Here’s a thing: I worry a lot.
It’s as though my brain is permanently hungry and its nourishment is a meaty, complex dilemma. It loves to chew on worry, savoring a quandary for as long as possible, sucking every last morsel off the bone of ‘What if something goes wrong?’ Nom, nom, nom.
But worry is pointless.
Having a plan is smart, but worrying is useless negative static. When you drift off into a state of worry, you’re residing in either the past or the future, which means you’re missing out on enjoying a perfectly happy place called The Present Moment. Plus, if you let worry in all the time, it’ll take up residence between your eyebrows until you have a furrow so deeply etched that you could post letters in it:
Thanks for making me look old and bitter. Yes, I’m being sarcastic.
An easy solution …
Allow me to introduce you to Worried Guy:
Rosalie Gale rescued this enormous painting from the trash in Seattle, Washington. She is the proprietrix of bARTerSauce.com, a website through which she trades unusual objects. In her account of finding Worried Guy, she writes, “… It was huge … and scary. He has metal wire hair and fingernails and staple eyebrows … I decided that since the guy looks so worried, I would write down all the stuff that I worry about all the time and stick them to his wire hair. Then I’d just let him worry about them.”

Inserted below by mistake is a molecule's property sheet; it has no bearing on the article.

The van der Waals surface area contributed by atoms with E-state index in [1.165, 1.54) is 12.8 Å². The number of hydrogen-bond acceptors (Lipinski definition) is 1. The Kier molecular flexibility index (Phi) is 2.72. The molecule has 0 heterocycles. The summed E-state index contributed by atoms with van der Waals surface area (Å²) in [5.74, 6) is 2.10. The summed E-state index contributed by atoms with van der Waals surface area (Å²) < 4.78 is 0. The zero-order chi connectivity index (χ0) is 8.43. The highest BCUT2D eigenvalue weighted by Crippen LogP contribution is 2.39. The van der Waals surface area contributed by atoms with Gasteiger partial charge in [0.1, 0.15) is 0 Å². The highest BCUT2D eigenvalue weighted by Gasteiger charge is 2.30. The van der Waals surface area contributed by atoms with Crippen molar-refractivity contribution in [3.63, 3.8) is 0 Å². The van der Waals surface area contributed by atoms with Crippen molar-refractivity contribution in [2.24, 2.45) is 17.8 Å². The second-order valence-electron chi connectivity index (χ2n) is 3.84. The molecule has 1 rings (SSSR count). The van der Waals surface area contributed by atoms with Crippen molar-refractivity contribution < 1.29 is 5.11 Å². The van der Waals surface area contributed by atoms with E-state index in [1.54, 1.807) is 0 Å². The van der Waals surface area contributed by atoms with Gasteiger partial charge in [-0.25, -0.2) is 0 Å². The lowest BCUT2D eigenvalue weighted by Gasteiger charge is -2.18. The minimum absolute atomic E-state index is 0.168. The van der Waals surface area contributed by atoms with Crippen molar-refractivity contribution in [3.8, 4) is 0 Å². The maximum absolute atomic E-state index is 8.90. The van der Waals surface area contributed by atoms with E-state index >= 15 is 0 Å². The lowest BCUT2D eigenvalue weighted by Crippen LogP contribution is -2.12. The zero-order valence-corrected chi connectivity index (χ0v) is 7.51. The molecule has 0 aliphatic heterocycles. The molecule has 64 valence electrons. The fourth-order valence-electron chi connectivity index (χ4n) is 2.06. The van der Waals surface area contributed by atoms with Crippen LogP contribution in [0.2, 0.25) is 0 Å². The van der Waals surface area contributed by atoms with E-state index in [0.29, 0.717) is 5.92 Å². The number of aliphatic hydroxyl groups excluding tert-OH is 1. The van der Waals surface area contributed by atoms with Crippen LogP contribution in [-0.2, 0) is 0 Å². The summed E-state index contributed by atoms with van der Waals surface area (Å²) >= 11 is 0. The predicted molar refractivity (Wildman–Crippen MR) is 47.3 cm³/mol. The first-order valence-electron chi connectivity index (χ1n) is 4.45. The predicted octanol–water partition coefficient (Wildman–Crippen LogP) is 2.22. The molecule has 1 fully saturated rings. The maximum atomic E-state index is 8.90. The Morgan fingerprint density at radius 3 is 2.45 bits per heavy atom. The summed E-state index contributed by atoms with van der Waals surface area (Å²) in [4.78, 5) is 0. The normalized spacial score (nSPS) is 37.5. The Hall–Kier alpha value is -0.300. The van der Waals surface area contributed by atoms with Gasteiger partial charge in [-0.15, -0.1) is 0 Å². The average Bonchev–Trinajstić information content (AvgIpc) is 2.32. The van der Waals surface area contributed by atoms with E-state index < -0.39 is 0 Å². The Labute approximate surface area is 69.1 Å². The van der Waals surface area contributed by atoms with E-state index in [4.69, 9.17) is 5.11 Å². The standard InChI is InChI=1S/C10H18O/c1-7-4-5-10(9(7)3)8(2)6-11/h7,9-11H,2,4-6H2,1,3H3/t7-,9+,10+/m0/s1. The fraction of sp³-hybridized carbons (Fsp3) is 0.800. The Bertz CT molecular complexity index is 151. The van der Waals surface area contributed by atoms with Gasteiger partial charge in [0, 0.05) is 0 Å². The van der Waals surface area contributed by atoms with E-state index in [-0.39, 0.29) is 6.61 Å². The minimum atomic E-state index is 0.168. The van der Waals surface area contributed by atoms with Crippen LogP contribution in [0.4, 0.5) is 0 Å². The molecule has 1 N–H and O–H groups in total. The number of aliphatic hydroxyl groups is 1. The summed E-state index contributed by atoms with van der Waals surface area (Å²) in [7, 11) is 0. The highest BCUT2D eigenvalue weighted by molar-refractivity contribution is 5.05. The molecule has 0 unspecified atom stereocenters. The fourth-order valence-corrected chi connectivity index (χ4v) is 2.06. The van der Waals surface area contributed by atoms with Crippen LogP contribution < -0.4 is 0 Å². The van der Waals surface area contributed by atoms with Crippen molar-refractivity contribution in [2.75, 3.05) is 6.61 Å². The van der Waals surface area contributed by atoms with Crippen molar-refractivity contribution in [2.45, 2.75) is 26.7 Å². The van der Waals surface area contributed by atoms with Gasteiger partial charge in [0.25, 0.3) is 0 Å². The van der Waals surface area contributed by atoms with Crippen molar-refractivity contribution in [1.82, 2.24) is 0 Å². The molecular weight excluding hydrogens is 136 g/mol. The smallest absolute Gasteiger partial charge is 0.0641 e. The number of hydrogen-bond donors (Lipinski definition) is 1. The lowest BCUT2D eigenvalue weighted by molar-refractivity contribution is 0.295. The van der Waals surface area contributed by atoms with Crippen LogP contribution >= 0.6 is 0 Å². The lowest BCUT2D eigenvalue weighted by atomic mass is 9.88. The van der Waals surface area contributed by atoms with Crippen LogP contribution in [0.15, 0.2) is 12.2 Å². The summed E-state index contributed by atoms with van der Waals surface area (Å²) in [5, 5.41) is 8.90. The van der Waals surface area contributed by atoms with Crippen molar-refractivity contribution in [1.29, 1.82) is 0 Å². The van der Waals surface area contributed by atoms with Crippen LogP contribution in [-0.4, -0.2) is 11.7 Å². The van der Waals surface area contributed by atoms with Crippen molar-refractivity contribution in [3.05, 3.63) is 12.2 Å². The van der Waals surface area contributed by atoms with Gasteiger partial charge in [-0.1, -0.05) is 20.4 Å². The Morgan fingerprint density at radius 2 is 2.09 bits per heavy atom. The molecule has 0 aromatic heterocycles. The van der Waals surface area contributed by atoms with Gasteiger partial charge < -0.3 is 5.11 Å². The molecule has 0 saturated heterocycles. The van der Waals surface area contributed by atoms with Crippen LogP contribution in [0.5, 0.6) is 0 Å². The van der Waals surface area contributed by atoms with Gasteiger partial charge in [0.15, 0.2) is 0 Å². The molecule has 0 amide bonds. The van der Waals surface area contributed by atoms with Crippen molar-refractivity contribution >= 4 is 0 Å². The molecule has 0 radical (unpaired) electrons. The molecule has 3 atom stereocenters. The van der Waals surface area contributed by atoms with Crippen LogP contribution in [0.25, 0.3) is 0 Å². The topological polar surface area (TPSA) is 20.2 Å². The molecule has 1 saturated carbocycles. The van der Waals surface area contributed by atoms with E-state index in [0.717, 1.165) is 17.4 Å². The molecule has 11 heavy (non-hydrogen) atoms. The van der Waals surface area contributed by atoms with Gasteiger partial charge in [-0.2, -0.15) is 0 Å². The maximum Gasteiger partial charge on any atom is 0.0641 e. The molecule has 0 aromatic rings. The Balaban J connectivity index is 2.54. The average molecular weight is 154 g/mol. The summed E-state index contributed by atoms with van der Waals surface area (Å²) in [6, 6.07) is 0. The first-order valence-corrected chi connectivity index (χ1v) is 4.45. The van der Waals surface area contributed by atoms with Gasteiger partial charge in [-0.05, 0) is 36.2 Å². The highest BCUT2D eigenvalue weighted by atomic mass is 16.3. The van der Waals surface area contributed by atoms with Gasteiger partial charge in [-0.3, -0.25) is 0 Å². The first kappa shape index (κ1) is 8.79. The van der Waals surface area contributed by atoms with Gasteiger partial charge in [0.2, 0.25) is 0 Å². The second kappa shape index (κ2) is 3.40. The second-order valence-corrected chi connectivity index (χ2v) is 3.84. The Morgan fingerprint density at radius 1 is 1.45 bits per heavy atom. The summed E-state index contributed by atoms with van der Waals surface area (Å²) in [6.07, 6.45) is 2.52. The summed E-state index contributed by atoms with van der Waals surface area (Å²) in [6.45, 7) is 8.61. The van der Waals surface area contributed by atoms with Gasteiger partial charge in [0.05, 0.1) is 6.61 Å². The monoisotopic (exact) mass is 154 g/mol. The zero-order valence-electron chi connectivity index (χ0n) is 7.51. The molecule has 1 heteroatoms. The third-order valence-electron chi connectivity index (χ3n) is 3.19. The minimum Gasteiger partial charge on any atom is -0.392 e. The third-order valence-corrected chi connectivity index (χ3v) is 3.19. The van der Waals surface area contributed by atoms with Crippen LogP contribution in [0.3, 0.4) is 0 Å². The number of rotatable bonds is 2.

Among the worries she let him assume were:
“Large bodies of water”
“Having too much stuff ”
“Staying home from work”
Here’s what I’d like to offload onto Worried Guy.
“Am I on track in my life?”
“What if I get bad reviews for my book?”
“What if somebody steals my Macbook?”
“What if my Macbook spontaneously combusts?”
“Do I have an unhealthy relationship with my Macbook?”
“Who cares about my freakin’ Macbook, global warming is going to kill us all!”
But from now on … I’m just going to let HIM worry about all that stuff for me.
What would you like to stick in the hair of Worried Guy?
If you enjoyed this post:
Torre DeRoche is the author of two travel memoirs, Love with a Chance of Drowning (2013) and The Worrier’s Guide to the End of the World (due out September 2017). She has written for The Atlantic, The Guardian Travel, The Sydney Morning Herald, Emirates, and two Lonely Planet anthologies.